Disclaimer: the information provided in all written materials is for educational purposes only and is not to be used as medical advice or to diagnose or treat a medical disease. It is strictly for informational purposes and is general in nature. Dietitian Success Center Inc. is not responsible and cannot be held liable for any actions or inactions taken related to the information produced. Consult with your local medical provider before implementing any dietary changes. It is hereby understood that the information provided does not replace medical advice provided by your healthcare provider.

 

References

  1. Ford, Alexander C et al. “Irritable Bowel Syndrome.” The New England journal of medicine vol. 376,26 (2017): 2566-2578. doi:10.1056/NEJMra1607547
  2. Canadian Digestive Health Foundation. “Irritable Bowel Syndrome (IBS): Signs & Symptoms”. N.d., Available from https://cdhf.ca/digestive-disorders/irritable-bowel-syndrome-ibs/signs-and-symptoms/ 
  3. Chey, William D et al. “Irritable bowel syndrome: a clinical review.” JAMA vol. 313,9 (2015): 949-58. doi:10.1001/jama.2015.0954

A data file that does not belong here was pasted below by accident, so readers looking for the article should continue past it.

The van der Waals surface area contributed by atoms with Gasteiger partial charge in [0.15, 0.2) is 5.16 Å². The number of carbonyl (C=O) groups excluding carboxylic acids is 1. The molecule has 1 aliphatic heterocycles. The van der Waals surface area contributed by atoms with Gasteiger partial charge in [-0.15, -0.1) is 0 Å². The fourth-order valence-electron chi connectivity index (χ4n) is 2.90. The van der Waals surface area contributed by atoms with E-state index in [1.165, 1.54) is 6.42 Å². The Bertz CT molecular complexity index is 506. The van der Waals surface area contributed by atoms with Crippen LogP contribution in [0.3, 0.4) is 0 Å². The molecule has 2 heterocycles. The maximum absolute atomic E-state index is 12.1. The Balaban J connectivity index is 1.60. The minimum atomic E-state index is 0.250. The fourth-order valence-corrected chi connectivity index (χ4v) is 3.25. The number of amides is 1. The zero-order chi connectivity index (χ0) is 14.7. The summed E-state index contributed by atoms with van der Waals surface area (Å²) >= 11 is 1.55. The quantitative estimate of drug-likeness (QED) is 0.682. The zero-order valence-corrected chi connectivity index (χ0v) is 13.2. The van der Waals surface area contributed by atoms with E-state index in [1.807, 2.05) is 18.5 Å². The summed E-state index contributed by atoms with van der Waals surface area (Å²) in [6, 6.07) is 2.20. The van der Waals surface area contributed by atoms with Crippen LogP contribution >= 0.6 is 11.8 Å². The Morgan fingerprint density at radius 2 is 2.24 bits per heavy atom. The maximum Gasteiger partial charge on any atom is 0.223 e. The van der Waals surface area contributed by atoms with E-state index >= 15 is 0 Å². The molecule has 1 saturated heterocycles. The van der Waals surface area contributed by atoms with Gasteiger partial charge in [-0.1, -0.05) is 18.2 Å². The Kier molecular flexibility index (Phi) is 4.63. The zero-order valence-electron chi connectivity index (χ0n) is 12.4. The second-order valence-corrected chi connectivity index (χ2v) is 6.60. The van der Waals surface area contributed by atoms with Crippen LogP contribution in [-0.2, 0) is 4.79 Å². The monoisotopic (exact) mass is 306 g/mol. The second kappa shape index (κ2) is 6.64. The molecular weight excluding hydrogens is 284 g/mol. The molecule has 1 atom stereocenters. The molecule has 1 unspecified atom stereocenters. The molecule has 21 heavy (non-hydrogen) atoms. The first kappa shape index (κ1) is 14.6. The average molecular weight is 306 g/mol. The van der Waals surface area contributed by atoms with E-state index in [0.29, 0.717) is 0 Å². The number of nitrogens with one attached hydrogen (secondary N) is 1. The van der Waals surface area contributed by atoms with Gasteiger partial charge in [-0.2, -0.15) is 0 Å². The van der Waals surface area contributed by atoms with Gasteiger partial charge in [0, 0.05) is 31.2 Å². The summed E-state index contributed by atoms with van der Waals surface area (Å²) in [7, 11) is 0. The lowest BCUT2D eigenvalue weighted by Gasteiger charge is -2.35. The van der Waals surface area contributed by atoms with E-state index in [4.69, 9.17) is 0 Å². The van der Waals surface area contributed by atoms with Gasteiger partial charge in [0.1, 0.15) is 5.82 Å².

4. Lacy, Brian E et al. “ACG Clinical Guideline: Management of Irritable Bowel Syndrome.” The American journal of gastroenterology vol. 116,1 (2021): 17-44. doi:10.14309/ajg.0000000000001036
  5. Canavan C, West J, Card T. The epidemiology of irritable bowel syndrome. Clin Epidemiol. 2014 Feb 4;6:71-80. doi: 10.2147/CLEP.S40245. PMID: 24523597; PMCID: PMC3921083.
  6. Raymond, J., Morrow, K. 2021. “Medical Nutrition Therapy for Lower Gastrointestinal Tract Disorders”. In Krause and Mahan’s Food & The Nutrition Care Process: 15th Edition. Pages 566-567. Elsevier, Inc.